From the moment you announce your pregnancy until the end of time and space and the universe as we know it, you'll be told, "There's nothing quite like motherhood." To a certain extent, this is true. It's difficult to describe parenthood and the massive amount of beautifully confusing juxtapositions it provides: Motherhood fills you up and leaves feeling drained;
Motherhood gives you another sense of purpose and can leave you feeling lost; Motherhood makes you unapologetically happy and unbelievably frustrated. There are so many instances and emotions that seem exclusive to parenthood and, as a result, are complicated to correctly explain, comprehend and (every now and then) endure.
Then again, sometimes the parallels between motherhood and other life moments are obvious and simple, and you notice that parenting is a lot like past experiences, so (thankfully) you have a pool of knowledge to draw from. Like, for instance, your freshman year of college.
OK, just stick with me here.
While early motherhood and early college might not seem similar at first glance, they are
exactly alike. I'm talking painfully similar, you guys. Sure, your financial status may have changed and maybe you're not staying up until 4 a.m. writing long-winded papers, but your first year of motherhood might as well be day one of orientation. Here are just a few ways motherhood is exactly like freshman year of college and, hey, if you can get through Economics 101, you can get through your baby's first year of life. You Don't Sleep
You lose a lot of sleep your first year of college. This is not news. There are reports to write and papers to edit and, of course, a social life to be had. Eight hours of sleep turns into three or four and you think that is just fine because you have coffee and energy drinks and youth on your side.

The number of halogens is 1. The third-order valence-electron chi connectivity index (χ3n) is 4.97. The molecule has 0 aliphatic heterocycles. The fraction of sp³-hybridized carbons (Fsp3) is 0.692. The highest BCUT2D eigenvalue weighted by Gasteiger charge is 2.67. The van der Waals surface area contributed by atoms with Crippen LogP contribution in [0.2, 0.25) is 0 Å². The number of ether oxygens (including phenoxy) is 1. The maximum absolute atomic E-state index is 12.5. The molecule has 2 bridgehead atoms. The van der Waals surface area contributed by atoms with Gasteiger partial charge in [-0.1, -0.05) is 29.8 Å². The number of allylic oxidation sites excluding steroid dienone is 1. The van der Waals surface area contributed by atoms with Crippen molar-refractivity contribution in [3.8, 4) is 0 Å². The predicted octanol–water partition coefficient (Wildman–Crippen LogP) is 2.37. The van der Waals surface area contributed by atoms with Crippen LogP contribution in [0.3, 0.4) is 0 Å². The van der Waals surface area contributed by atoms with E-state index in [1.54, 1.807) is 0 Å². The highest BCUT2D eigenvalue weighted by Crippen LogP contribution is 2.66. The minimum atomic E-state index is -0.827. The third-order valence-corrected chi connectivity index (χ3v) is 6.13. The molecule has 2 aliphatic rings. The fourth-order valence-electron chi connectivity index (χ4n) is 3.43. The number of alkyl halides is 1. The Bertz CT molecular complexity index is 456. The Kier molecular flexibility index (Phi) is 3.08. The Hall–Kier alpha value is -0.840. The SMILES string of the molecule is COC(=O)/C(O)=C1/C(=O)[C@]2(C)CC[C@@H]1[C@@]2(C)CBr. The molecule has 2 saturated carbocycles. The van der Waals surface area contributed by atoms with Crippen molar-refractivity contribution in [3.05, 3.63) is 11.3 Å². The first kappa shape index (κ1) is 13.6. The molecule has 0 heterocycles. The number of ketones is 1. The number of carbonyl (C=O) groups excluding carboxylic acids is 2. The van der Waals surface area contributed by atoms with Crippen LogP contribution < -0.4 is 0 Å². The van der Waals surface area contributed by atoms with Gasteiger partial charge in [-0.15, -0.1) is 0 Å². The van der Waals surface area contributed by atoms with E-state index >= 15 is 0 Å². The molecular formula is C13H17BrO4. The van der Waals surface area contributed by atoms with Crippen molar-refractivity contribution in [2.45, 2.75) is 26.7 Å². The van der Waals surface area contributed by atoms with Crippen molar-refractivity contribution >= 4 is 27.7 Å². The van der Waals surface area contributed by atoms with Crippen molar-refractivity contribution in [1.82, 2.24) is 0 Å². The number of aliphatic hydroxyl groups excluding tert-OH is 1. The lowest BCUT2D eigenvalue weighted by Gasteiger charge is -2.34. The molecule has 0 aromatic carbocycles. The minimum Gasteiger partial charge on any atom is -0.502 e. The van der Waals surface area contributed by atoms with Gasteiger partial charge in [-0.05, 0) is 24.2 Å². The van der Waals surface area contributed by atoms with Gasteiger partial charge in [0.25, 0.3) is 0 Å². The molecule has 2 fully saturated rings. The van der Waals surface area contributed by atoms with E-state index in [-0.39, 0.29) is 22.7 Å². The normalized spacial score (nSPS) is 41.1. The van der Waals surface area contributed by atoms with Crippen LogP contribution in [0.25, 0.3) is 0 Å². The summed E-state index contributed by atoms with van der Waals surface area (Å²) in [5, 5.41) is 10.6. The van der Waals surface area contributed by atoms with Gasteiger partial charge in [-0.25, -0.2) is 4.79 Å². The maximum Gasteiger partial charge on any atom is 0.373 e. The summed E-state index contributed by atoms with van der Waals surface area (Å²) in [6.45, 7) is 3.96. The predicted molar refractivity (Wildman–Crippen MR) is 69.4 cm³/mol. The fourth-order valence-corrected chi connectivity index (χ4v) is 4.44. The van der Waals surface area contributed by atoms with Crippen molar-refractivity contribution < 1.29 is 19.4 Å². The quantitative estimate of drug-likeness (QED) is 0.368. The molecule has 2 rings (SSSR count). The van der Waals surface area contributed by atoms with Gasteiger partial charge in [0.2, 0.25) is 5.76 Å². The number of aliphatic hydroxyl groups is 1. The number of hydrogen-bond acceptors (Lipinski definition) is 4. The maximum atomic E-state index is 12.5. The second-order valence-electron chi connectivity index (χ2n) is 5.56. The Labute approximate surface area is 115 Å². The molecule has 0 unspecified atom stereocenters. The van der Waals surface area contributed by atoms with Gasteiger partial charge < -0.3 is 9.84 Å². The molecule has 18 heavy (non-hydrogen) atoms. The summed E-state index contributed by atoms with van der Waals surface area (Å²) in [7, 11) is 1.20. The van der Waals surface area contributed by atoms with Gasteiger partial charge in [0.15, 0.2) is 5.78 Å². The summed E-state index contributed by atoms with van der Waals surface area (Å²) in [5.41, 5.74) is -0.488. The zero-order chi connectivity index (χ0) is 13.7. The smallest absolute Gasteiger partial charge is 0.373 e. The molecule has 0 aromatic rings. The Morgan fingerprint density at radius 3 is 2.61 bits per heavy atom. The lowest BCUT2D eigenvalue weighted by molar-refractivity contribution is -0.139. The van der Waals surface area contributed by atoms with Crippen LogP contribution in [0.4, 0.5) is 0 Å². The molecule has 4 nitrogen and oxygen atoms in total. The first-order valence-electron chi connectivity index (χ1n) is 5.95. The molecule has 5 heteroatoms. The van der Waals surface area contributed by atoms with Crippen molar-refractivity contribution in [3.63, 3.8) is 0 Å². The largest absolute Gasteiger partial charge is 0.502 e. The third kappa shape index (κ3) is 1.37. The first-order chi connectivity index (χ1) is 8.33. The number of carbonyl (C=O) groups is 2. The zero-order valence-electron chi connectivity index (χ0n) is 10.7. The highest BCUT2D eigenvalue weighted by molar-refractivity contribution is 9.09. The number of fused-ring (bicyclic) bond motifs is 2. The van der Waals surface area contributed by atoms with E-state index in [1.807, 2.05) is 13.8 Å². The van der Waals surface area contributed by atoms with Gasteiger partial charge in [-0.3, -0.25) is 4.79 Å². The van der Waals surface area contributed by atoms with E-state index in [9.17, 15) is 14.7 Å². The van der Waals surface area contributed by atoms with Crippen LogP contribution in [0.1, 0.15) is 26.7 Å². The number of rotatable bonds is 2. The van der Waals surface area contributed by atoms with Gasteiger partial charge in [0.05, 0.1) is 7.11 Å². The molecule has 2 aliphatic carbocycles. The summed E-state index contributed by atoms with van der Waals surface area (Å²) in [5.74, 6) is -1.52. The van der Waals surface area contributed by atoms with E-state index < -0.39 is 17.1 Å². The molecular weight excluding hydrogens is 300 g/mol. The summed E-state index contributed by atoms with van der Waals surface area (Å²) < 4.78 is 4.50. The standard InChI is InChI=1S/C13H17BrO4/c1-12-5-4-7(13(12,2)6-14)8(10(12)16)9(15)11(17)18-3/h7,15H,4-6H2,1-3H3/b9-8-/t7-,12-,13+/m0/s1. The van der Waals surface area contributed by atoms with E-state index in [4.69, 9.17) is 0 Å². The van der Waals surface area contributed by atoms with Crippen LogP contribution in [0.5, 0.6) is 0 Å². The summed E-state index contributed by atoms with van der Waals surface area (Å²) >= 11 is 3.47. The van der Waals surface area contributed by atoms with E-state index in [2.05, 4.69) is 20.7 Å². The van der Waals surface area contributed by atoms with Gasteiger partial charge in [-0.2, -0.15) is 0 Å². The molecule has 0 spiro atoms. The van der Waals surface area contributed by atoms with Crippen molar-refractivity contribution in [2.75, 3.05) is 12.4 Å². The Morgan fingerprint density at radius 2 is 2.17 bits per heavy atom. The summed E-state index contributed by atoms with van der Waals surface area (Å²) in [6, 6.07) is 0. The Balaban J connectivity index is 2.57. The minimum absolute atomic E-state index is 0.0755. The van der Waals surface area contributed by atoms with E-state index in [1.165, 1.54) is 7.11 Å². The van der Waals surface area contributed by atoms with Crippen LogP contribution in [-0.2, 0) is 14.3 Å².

You lose a lot of sleep your first year of motherhood too, but instead of reports there's night feedings and instead of papers there's night feedings and instead of a social life there's night feedings. The baby is up every 2-3 hours to eat and whether you're breastfeeding, bottle feeding, taking turns with your partner or having to tackle it alone, it's exhausting.
Someone's Constantly Trying To Get At Your Boobs
In college, a large number of hormone-fueled, newly independent teenagers (you guys, were were seriously still teenagers back then) probaly found your breasts to be fascinating. Maybe they had never seen a real set before or maybe they think eye contact happens below the collar bone or maybe they were just idiots, but more than a fair share of drunken dude bros tried to get at your tatas. (Ugh, freshmen.)
If you're breastfeeding, your baby will constantly be getting at your boobs, only this time, it's for actual food so you (maybe) don't mind as much. It can still be annoying because it's your body and you've already allowed another life to inhabit it for ten months and a little space would be nice, but you're a mom and you chose breastfeeding and so now your boob is out for half the day (which probably would've made the unbearable freshman bros happy).
You Get Thrown Up On A Lot
In college, it was your roommate or a drunken frat guy or some random partygoer who couldn't handle that ill-advised last shot. You were either in the wrong place at the wrong time or you were being a great friend, helping someone into their bed and out of their (now-ruined) clothes.
As a mother, you're being spit up on after feeding time and while you burp and your clothes are quickly starting to smell like baby vomit. In fact, it can happen so frequently that you don't necessarily notice it and you have to live through a stranger pointing out a string of vomit slowly dripping off of your shirt at the super market. (OK, yes, maybe that exact thing happened to me.)
You Find Yourself Often Wishing Your Mom Was There
Whether you're calling to ask about separating your clothes to wash them or wondering about insurance to just needing some emotional support, calls to mom are frequent during your first year of college and your first year of motherhood. You need some advice from someone who has "been there, done that," someone who loves you unconditionally — in spite of and especially when you screw up — and, well, you're never too old to need your mother.
Your Body Goes Through Some Changes